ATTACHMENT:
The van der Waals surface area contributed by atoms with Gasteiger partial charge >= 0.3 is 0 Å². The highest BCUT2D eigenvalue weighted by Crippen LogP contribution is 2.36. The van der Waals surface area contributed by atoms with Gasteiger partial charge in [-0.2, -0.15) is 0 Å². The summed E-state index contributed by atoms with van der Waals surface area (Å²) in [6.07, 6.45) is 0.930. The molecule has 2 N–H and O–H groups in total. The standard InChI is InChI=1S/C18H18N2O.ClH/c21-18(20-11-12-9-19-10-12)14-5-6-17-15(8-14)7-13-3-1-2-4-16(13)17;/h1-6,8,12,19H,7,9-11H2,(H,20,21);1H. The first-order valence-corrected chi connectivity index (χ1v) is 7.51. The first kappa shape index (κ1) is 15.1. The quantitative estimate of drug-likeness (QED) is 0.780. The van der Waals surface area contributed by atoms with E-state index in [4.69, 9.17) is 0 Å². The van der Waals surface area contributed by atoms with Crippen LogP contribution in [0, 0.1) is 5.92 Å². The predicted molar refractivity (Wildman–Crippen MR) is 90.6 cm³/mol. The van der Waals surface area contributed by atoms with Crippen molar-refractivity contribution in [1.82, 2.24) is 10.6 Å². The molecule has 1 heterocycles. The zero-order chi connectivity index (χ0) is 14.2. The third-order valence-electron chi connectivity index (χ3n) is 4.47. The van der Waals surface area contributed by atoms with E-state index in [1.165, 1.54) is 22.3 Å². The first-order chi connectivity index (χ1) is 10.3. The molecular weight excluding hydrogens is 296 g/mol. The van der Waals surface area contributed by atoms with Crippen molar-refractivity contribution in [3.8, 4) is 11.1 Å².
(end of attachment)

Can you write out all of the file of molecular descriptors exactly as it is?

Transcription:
The van der Waals surface area contributed by atoms with Gasteiger partial charge >= 0.3 is 0 Å². The highest BCUT2D eigenvalue weighted by Crippen LogP contribution is 2.36. The van der Waals surface area contributed by atoms with Gasteiger partial charge in [-0.2, -0.15) is 0 Å². The summed E-state index contributed by atoms with van der Waals surface area (Å²) in [6.07, 6.45) is 0.930. The molecule has 2 N–H and O–H groups in total. The standard InChI is InChI=1S/C18H18N2O.ClH/c21-18(20-11-12-9-19-10-12)14-5-6-17-15(8-14)7-13-3-1-2-4-16(13)17;/h1-6,8,12,19H,7,9-11H2,(H,20,21);1H. The first-order valence-corrected chi connectivity index (χ1v) is 7.51. The first kappa shape index (κ1) is 15.1. The quantitative estimate of drug-likeness (QED) is 0.780. The van der Waals surface area contributed by atoms with E-state index in [4.69, 9.17) is 0 Å². The van der Waals surface area contributed by atoms with Crippen LogP contribution in [0, 0.1) is 5.92 Å². The predicted molar refractivity (Wildman–Crippen MR) is 90.6 cm³/mol. The van der Waals surface area contributed by atoms with Crippen molar-refractivity contribution in [1.82, 2.24) is 10.6 Å². The molecule has 1 heterocycles. The zero-order chi connectivity index (χ0) is 14.2. The third-order valence-electron chi connectivity index (χ3n) is 4.47. The van der Waals surface area contributed by atoms with E-state index in [1.165, 1.54) is 22.3 Å². The first-order chi connectivity index (χ1) is 10.3. The molecular weight excluding hydrogens is 296 g/mol. The van der Waals surface area contributed by atoms with Crippen molar-refractivity contribution in [3.8, 4) is 11.1 Å².